Donald Trump arrives at Buckingham Palace.Toby Melville / Reuters

LONDON—Roads were closed. Flags were raised. Three days of pomp and circumstance were meticulously planned. By the time Air Force One prepared to touch down in London’s Stansted Airport Monday morning, it appeared that everything surrounding President Donald Trump’s state visit to Britain was going to plan.

Then came the tweets.

“Sadiq Khan, who by all accounts has done a terrible job as Mayor of London, has been foolishly ‘nasty’ to the visiting President of the United States,” Trump wrote of the London mayor, with whom he has shared a years-long feud, just minutes before his aircraft was due to land. He went on to compare Khan, whom he called a “stone cold loser,” to New York City Mayor and 2020 Democratic presidential candidate Bill de Blasio—albeit “only half his height.”

The American president’s comments offer a heated start to what was supposed to be (at least aspirationally) an otherwise uncontroversial gathering. For Britain, this state visit is a celebration of, as Prime Minister Theresa May put it, “the strong and enduring ties between our countries.” It’s meant to reinforce the fact that, despite the recent divisions between the two long-standing allies, the “special relationship” that binds them continues to endure.

Such, at least, was the plan for the state visit—the highest honor Britain can extend to a foreign leader. Trump relishes ceremonial events that make him the centerpiece, and he got one on Monday. The three-day event began with a ceremonial welcome at Buckingham Palace, which included an 82-gun salute and a guard-of-honor march. Trump and Melania Trump, the first lady, were greeted at Marine One by Prince Charles and his wife, Camilla. The two couples then walked across the lawn toward the entrance, where they were met by Queen Elizabeth II. They went inside and emerged minutes after the helicopters took flight, and an honor guard lined up on the lawn. Trump and the first lady put their hands over their hearts while a military band played the U.S. national anthem.

Trump and Prince Charles then inspected the honor guard together, with Trump seen making small talk with members of the guard.

The queen, Melania Trump, and Camilla watched from the palace steps, while Ivanka Trump and her husband, Jared Kushner, both senior White House aides, watched from a balcony overhead.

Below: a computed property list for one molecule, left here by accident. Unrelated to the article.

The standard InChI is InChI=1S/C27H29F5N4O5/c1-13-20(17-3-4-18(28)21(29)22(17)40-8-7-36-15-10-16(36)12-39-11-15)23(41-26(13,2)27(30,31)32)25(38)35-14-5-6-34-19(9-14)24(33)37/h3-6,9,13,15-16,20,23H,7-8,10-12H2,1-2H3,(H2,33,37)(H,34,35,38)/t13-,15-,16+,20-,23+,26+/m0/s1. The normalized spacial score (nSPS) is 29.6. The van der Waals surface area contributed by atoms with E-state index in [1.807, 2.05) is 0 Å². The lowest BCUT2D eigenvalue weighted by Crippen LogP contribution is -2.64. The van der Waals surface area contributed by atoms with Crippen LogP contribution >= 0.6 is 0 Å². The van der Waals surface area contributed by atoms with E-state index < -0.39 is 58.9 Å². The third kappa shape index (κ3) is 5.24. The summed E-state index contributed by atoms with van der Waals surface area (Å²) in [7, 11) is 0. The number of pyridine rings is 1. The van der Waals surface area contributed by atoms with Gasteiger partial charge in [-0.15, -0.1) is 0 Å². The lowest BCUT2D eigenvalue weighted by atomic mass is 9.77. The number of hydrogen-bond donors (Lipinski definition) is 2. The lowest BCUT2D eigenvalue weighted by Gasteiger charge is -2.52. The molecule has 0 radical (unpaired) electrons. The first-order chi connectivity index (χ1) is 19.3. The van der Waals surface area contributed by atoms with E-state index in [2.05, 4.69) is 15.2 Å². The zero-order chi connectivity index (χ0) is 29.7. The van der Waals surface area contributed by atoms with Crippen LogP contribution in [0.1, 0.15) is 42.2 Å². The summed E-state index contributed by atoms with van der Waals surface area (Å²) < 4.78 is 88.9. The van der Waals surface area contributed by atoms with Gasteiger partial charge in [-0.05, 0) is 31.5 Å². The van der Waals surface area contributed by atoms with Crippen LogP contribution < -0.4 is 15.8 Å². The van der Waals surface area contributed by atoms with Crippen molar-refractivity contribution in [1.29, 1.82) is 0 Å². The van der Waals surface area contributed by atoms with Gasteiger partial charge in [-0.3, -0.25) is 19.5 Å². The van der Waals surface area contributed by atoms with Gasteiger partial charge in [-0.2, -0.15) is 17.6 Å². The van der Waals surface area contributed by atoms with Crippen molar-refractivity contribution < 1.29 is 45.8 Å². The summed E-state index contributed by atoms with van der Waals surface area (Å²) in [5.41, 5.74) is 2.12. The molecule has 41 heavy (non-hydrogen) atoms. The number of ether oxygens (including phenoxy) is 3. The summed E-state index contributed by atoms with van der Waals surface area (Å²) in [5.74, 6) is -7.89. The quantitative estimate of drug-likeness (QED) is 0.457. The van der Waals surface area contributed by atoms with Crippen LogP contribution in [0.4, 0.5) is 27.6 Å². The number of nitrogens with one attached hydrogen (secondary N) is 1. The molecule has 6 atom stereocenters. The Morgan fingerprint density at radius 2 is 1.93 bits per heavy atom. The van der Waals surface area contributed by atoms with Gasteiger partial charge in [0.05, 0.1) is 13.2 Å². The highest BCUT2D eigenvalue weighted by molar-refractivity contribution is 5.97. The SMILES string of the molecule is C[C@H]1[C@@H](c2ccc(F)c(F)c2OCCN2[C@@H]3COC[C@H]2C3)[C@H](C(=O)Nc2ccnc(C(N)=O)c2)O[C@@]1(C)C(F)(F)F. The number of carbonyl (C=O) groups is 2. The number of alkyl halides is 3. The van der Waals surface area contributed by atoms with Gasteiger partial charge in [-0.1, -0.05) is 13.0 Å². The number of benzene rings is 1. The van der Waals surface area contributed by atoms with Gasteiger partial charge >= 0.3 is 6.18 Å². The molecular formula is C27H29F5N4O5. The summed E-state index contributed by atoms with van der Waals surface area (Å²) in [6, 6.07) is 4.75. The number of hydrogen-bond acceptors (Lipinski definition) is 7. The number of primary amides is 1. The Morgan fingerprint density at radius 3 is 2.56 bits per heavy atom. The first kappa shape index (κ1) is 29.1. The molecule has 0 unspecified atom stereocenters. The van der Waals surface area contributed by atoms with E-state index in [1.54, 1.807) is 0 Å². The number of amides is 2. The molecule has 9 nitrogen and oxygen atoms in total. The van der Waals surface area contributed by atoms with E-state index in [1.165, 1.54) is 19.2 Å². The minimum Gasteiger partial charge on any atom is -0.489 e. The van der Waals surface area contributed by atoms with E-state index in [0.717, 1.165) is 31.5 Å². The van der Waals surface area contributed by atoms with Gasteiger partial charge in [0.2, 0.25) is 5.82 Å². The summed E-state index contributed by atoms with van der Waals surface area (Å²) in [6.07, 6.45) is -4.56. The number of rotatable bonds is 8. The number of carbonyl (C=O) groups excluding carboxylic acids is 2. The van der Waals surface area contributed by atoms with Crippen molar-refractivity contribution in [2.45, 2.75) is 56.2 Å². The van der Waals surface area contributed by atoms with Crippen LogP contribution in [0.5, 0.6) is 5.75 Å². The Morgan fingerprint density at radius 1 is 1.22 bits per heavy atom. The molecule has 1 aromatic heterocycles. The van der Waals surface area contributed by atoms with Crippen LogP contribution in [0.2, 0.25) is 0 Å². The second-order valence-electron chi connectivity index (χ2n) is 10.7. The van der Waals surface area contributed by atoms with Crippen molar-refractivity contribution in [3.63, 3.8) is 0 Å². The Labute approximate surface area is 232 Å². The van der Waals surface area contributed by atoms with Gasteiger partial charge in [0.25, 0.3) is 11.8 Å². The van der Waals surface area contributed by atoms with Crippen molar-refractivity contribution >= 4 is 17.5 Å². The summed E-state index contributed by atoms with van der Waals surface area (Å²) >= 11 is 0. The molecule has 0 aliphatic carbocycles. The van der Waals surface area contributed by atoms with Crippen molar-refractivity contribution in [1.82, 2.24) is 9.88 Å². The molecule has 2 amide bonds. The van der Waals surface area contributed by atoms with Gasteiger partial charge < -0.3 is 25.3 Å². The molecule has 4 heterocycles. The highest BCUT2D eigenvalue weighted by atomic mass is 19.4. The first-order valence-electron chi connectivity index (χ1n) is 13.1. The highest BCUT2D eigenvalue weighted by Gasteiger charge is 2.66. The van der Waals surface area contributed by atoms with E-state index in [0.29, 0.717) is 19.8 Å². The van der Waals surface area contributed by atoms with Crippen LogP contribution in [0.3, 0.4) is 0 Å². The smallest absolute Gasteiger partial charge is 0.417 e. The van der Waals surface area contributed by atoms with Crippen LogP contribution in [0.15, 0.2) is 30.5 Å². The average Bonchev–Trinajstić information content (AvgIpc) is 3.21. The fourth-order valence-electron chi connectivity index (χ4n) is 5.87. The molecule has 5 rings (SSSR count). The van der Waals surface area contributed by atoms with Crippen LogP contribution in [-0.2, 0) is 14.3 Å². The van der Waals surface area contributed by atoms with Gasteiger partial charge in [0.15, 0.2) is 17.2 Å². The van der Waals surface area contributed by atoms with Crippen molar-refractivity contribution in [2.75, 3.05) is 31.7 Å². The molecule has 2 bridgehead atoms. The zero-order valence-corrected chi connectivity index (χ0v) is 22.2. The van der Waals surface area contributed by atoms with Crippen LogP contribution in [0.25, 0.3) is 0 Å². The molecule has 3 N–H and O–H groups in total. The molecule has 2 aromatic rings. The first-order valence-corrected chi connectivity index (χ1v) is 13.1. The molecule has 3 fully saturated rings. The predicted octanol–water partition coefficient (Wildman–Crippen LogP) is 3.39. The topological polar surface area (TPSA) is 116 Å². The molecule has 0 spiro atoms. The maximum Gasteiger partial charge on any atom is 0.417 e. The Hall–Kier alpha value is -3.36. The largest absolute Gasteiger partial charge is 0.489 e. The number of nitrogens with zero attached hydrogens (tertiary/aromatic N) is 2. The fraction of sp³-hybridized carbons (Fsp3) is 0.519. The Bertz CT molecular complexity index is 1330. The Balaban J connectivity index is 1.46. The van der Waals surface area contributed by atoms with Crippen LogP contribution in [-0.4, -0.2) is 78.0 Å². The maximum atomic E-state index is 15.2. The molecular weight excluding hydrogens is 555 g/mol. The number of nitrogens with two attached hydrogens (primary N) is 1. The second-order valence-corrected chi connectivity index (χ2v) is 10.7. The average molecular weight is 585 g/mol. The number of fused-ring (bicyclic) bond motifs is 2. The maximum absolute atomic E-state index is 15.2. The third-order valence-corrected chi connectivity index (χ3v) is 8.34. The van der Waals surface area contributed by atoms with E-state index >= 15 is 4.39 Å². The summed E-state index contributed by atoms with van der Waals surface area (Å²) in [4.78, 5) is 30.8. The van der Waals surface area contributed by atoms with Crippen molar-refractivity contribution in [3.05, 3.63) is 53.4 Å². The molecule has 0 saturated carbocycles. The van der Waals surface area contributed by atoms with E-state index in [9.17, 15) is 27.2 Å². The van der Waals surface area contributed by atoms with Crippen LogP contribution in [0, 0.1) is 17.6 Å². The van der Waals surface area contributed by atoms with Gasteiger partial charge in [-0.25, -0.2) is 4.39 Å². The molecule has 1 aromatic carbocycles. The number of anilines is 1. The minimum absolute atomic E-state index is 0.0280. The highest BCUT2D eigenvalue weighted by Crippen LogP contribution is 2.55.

Despite the pomp and pageantry surrounding the state visit, a break in diplomatic niceties was seemingly inevitable. After all, this is a president who hasn’t shied away from goading his British hosts about their health-care system, their response to terrorism, and, more recently, their Brexit strategy. He is also a leader who doesn’t respond well to criticism. Though Trump’s feud with Khan dates back as far as 2016, his latest broadside against the London mayor appeared to be in response to a weekend editorial Khan had written calling Trump a “divisive” figure who does not deserve the “red carpet” Britain is unfurling.

A spokesman for Khan said that “childish insults … should be beneath the president of the United States.” Others, such as the Conservative Party lawmaker Jacob Rees-Mogg, defended Trump’s comments, arguing that, contrary to Khan’s argument against inviting Trump, Britain “should be rolling out the red carpet of the deepest red and finest hue” for him.

Whatever comes of Trump’s feud with Khan, it’s unlikely to be the last political controversy that occurs this visit. After all, the president has already prefaced his trip by repeating criticisms of May’s Brexit strategy and reviving a story in which he appeared to insult Meghan Markle, the American Duchess of Sussex, and he even waded into the ruling Conservative Party’s impending leadership contest, which will determine May’s successor and Britain’s next prime minister.

Any number of provocations could cause the visit to sour. Street protests, which are anticipated to attract thousands of participants, have already been planned. A large yellow blimp depicting the American president as a baby, which was flown in protest of Trump’s first visit to Britain last year, is also expected to make a comeback.

The British “will work pretty hard to ensure it’s smooth. The problem is that by opining on something, [Trump] may totally put his foot in it,” said Thomas Wright, the director of the Center on the United States and Europe at the Brookings Institution.

As far as some are concerned, though, any controversy from Trump is par for the course.

“He is a very controversial president, and we’ve all got used to that over the last two years,” Jeremy Hunt, the British foreign secretary, told Sky News after welcoming the president at Stansted Airport. “There are no visits from President Trump that don’t have unexpected moments.”

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